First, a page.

The government has admitted that it made a wrong decision in placing the blame squarely on one of millers who supply it with supplementary food for infants.
This is contained in a letter dated 22 March 2022 from the Permanent Secretary in the Ministry of Local Government and Rural Development, Molefi Keaja, addressed to Public Procurement and Asset Disposal Board (PPADB) official, Lucas Kennekae.
Titled “Request for Contract Extension of Tsabana and Malutu in Respect to Ultimex Holdings,” the letter was in response to one from PPADB dated 16 March 2022 about the ministry’s request for a contract extension in favour of Ultimex Holdings (Pty) Ltd for which the Board required clarity on a number of issues.
In his letter, Keaja explains that the ministry did not terminate the contract as stated “in our correspondence date the 15th October 2020 as it later emerged in our meeting with the supplier on the 28th January 2021 that we also had issues of lack of storage and delayed payments which the supplier raised as some of the impediments to supply”.
He says the primary reason the ministry was requesting an extension of the contract was for the Ultimex Holdings to continue supplying pending completion of a new tender. “Furthermore, the purpose of securing a new supplier for the three months required would take time as well,” he points out. “The GPOs for Malutu and Tsabana were issued on 29th May 2020 and on 8th April 2020, respectively.”
According to Keaja, the shortfall in supplies was addressed by rationalising the quantities from other Food Relief Services (FRS) Depots to curb acute shortage at the affected ones to mitigate the impact on stakeholders. “The depot managers were allowed to rationalise stocks supplied by both Ultimex Holdings and Foods Botswana,” he notes. “The supplier was notified in both writing and meeting on the negative impact the erratic supply had on the beneficiaries.”
He adds that the ministry will intensify monitoring performance of Ultimex. “The Director, Procurement & Project Management and Director, the Department of Finance & Procurement Services, to monitor the project going forward,” he writes in the letter. The Ministry of Local Government and Rural Development and Ultimex recently traded accusations over alleged bitter taste and caking texture of Malutu and Tsabana products of Ultimex raised by beneficiaries and other stakeholders.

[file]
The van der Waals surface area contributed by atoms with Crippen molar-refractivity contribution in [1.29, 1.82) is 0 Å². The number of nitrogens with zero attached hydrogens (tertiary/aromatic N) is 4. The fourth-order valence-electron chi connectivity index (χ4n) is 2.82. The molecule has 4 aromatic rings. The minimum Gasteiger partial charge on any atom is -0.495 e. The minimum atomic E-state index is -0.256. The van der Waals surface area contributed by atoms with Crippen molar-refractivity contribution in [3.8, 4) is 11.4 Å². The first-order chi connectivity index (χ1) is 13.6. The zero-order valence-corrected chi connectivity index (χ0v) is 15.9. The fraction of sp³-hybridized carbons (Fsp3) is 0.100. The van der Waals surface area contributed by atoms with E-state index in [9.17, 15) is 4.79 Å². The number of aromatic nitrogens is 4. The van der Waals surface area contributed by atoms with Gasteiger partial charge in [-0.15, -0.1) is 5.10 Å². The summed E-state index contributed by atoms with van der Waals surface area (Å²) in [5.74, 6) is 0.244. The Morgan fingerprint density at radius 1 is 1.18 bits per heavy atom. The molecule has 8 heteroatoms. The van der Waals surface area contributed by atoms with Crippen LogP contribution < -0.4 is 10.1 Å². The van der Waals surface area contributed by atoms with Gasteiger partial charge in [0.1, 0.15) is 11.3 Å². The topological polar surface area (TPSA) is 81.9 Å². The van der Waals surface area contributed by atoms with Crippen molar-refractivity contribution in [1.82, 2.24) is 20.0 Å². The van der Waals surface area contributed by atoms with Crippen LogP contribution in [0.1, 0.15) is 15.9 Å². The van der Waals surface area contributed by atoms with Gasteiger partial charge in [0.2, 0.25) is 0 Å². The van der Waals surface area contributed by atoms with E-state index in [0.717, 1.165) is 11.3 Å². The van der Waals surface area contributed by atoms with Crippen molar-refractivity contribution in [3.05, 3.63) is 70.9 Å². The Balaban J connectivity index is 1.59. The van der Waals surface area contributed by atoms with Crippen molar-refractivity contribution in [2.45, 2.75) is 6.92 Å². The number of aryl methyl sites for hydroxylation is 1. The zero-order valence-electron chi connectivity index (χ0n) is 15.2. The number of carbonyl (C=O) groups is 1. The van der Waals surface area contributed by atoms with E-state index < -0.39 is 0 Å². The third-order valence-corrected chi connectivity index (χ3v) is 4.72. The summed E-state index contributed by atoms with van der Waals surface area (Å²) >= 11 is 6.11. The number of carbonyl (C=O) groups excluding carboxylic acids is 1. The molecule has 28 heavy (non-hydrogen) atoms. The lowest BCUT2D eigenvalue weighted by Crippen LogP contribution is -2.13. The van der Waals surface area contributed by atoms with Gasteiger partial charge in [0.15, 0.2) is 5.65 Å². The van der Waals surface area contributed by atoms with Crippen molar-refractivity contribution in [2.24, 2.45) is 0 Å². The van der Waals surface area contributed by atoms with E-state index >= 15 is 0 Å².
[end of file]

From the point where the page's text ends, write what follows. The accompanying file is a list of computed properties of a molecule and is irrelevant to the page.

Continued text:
It is understood that on 10 March 2022, PPADB rejected the ministry’s request through the Department of Local Government Finance and Procurement Services for a contract extension for Ultimex Holdings (Pty) Ltd for a tender for Manufacture, Supply and Delivery of Sorghum Soya Weaning Food (Tsabana) for five months. The Board of PPADB approved a contract extension of only one month.
But following an explanation and motivation for a contract extension of five months, the Board agreed to extend the Ultimex contract 16 March 2022 to 16 August 2022. PPADB also approved Department of Finance and Procurement Services’ request for “extension of contract regarding the tender for A framework contract for Manufacture, Supply and Delivery of Sorghum Soya Food (Malutu) for Ultimex Holdings (Pty) Ltd from 26th May 2022 to 26th August 2022.”
This publication had previously reported that while the government seemed to have concluded that Ultimex was to blame, documents showed that the government failed for more than a year to act on the company’s recommendations that could have prevented the supplementary food from becoming unfit for human consumption.
This is gleaned from a letter dated 21May 2021 from the Managing Director of Ultimex Terrence Peloewetse to the Director of the Department of Local Government Finance and Procurement Services, Olebogeng Moipisi. In the letter, Peloewetse raises a concern that “any failure in the delivery chain might be unfairly perceived to be associated with us as the contracted party”.
At the time the letter was written, stakeholders in Botswana’s South East Region, including clinics, had not had supplies of Malutu and Tsabana for more than a month. “All your depots had refused us to deliver any more stocks claiming that we have overstocked them,” Peloewetse wrote to Moipisi.